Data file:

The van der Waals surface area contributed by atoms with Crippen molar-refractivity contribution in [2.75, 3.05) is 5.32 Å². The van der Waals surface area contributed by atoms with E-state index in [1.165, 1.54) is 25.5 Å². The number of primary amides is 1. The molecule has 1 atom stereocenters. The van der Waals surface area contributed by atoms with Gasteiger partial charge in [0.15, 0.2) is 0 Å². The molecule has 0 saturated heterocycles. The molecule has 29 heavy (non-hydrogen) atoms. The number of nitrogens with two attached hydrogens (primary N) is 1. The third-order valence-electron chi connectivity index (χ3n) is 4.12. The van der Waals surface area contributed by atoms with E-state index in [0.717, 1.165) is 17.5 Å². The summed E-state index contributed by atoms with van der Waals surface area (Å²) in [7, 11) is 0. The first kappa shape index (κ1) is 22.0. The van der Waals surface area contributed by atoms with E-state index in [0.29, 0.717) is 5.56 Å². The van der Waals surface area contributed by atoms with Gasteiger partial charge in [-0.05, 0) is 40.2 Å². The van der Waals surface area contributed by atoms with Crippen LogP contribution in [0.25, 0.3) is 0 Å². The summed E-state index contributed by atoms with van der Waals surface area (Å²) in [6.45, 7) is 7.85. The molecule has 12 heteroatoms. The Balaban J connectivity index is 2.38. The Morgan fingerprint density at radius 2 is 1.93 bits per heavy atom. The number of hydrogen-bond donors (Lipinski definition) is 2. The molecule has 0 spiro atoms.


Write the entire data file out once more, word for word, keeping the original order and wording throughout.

The van der Waals surface area contributed by atoms with Crippen molar-refractivity contribution in [2.75, 3.05) is 5.32 Å². The van der Waals surface area contributed by atoms with E-state index in [1.165, 1.54) is 25.5 Å². The number of primary amides is 1. The molecule has 1 atom stereocenters. The van der Waals surface area contributed by atoms with Gasteiger partial charge in [0.15, 0.2) is 0 Å². The molecule has 0 saturated heterocycles. The molecule has 29 heavy (non-hydrogen) atoms. The number of nitrogens with two attached hydrogens (primary N) is 1. The third-order valence-electron chi connectivity index (χ3n) is 4.12. The van der Waals surface area contributed by atoms with E-state index in [0.717, 1.165) is 17.5 Å². The summed E-state index contributed by atoms with van der Waals surface area (Å²) in [7, 11) is 0. The first kappa shape index (κ1) is 22.0. The van der Waals surface area contributed by atoms with E-state index in [0.29, 0.717) is 5.56 Å². The van der Waals surface area contributed by atoms with Gasteiger partial charge in [-0.05, 0) is 40.2 Å². The van der Waals surface area contributed by atoms with Crippen LogP contribution in [0.25, 0.3) is 0 Å². The summed E-state index contributed by atoms with van der Waals surface area (Å²) in [6.45, 7) is 7.85. The molecule has 12 heteroatoms. The Balaban J connectivity index is 2.38. The Morgan fingerprint density at radius 2 is 1.93 bits per heavy atom. The number of hydrogen-bond donors (Lipinski definition) is 2. The molecule has 0 spiro atoms.